Euvie: It’s like placebo being better than the expensive cure.

Daniel: That’s right.

Euvie: Floating in a sea of chaos with a bunch of irrational monkeys in a market for a new asset class that doesn’t make any sense, how do you make sense of it?

Daniel: I go back to a lot of my philosophical training and my critical thinking training. A lot of things that I prize in other [00:14:30] aspects of my life have been very useful in my personal training. My friend Jordan Greenhall, who’s a brilliant venture capitalist, he once said… He’s just a brilliant mind. He was talking to me, he said he used to talk to people about these far out ideas that he had and people were just staring at him with MEGO – my eyes glaze over. This dumbfounded slack jaw. He knew that they weren’t understanding a word he said.

He found that there were three types of people [00:15:00] that very quickly understood exactly what he was talking about. He said they were special forces soldiers, ER technicians, and traders. The reason is because in all of those professions something really bad happens if you don’t objectively see what is true versus what you imagine to be true. If you’re a soldier, right, you either die or someone else dies or someone you care about dies if you’re not paying attention and seeing [00:15:30] clearly. If you’re an ER tech, obviously, someone passes away under your care because of that. Lastly, as a trader you can lose a lot of money if you are not seeing things clearly.

I really think that it is a process of disconnecting your lizard brain, disconnecting these kind of heuristics that our mind uses. By the way, heuristics are not bad. The lizard mind gets this sense that we shouldn’t use it or it makes us [00:16:00] dumb or we are ignorant logical fallacies. To me, sometimes are not fallacies, it’s a misnomer. To me, they’re mental heuristics. When I am traveling on a train in a new place, I’m aware of everything around me, seeing all the buildings and street signs and taking it all in. If I stay there for a few days, I’ll start to not notice everything again as I’m taking that train.

My brain is filling in patterns for me. [00:16:30] That is an energy saving mechanism and it’s highly useful. If we had to process all of the ridiculous level of information that was coming at us every second, every leaf moving on the tree, everything everyone was saying to us, we would crumple into a foetal position and we would be eating 24 hours a day to try to replace our energy. These heuristics are actually useful in a lot of things in our life, it’s just that they are not useful in trading. One of the important [00:17:00] things to do is to really disconnect that lizard brain and just get used to looking directly at the screen, get used to going with your indicators and really start to turn it into an algorithmic process.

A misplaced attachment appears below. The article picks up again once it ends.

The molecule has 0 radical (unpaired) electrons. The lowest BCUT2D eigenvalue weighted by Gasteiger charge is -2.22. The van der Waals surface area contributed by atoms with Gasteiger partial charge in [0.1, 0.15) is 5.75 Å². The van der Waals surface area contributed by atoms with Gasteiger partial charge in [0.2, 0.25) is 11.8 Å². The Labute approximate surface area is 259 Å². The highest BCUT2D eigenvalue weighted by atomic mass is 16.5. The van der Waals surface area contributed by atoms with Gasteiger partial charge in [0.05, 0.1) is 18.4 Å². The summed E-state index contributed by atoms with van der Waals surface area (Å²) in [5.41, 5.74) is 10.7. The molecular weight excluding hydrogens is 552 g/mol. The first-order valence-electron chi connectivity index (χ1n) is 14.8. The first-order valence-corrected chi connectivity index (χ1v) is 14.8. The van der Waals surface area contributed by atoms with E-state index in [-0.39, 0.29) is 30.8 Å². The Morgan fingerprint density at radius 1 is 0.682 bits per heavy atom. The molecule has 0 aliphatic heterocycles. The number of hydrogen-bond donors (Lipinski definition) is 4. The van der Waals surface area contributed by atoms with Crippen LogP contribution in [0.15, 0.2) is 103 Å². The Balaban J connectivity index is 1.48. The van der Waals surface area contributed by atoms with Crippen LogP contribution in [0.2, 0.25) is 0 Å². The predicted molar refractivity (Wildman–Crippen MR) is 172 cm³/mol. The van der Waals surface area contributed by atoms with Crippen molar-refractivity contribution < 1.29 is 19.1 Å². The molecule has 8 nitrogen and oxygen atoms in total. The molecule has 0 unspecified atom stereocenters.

An algorithm is a series of repeatable steps. I remember a great trader who talked about this where he said he had developed his algorithms over time ad he would usually follow them [00:17:30] but every once in a while he’d start to get an instinct and he’d go against it. Sometimes it would work and sometimes he’d start losing money. If it did work, he would start to go back and say, “Okay, what was I doing there? What was I thinking about? What were the steps I was taking? What did I notice?” Then he would incorporate that as a sub-algorithm into his algorithm. Eventually, over 20 or 30 years trading, he is able to incorporate that [00:18:00] trader’s instinct or trader’s wisdom into a series of repeatable steps. He’s really utilizing a mechanical system, a series of steps.

I think to be successful you have to be an algorithmic trader, even if you are not having a computer do the trading for you. You have been developing a system through trial and error, through losing money and making money, through the process of constant critical thinking, [00:18:30] self-iteration, self-understanding, so that you are very quickly looking at something in a very dispassionate, scientific, objective way, making a decision and sticking with the decision. That is really I think the way that people become successful. Over time it is incredibly challenging. All of the historical study that I’ve done on this and [00:19:00] all of the great traders whose biographies I’ve consumed and personal notes that I have consumed come to that conclusion eventually. You have to become an algorithmic trader.

Euvie: Yeah. It makes sense because if you don’t take note of what you’re doing and you’re just reacting to what’s happening, a lot of that is very unconscious and then, if somebody asks you, “How did you do that? [00:19:30] Why did you win on that trade or lose on that trade?” You won’t even be able to tell them. That’s why you have to pay attention and develop a strategy, otherwise it’s just not replicable.

Daniel: Yeah, many people will keep a journal over time. By the way, the trader I was talking about was Ed Seykota, he’s potentially the greatest trader who’s ever lived, also a walking Buddha. He’s super philosophical, you can read about him in Market Wizards and some other places. He actually has a newsletter that he keeps up, [00:20:00] he has a website it looks like from 1990. It’s wonderfully homey and down to earth. He has these trading tribes that he sets up. Really, in the trading tribes nobody talks about anything except their emotions and managing their emotions.

They don’t talk about specifics of the trades, they talk about getting their psychology right so that they can develop the algorithm. He developed some of the first algorithms that he tested on computers. [00:20:30] He was actually programming the algorithms against these big mainframes. He took a crappy job because the company was falling apart, so that he could get access to the mainframe while the company was falling apart to test his theories. I don’t recommend that to everyone but sometimes you got to do what you got to do. He was testing all these theories that all these traders would have. I think he was trading with Jesse Livermore, the legendary trader. He had all these rules that you’d made up and Ed would [00:21:00] test them, he would find, “Yeah, a lot of these worked and a lot of them were not so good.” Also, some of them were not able to be put into an algorithm, they were these fuzzy human algorithms that were more about good instinct.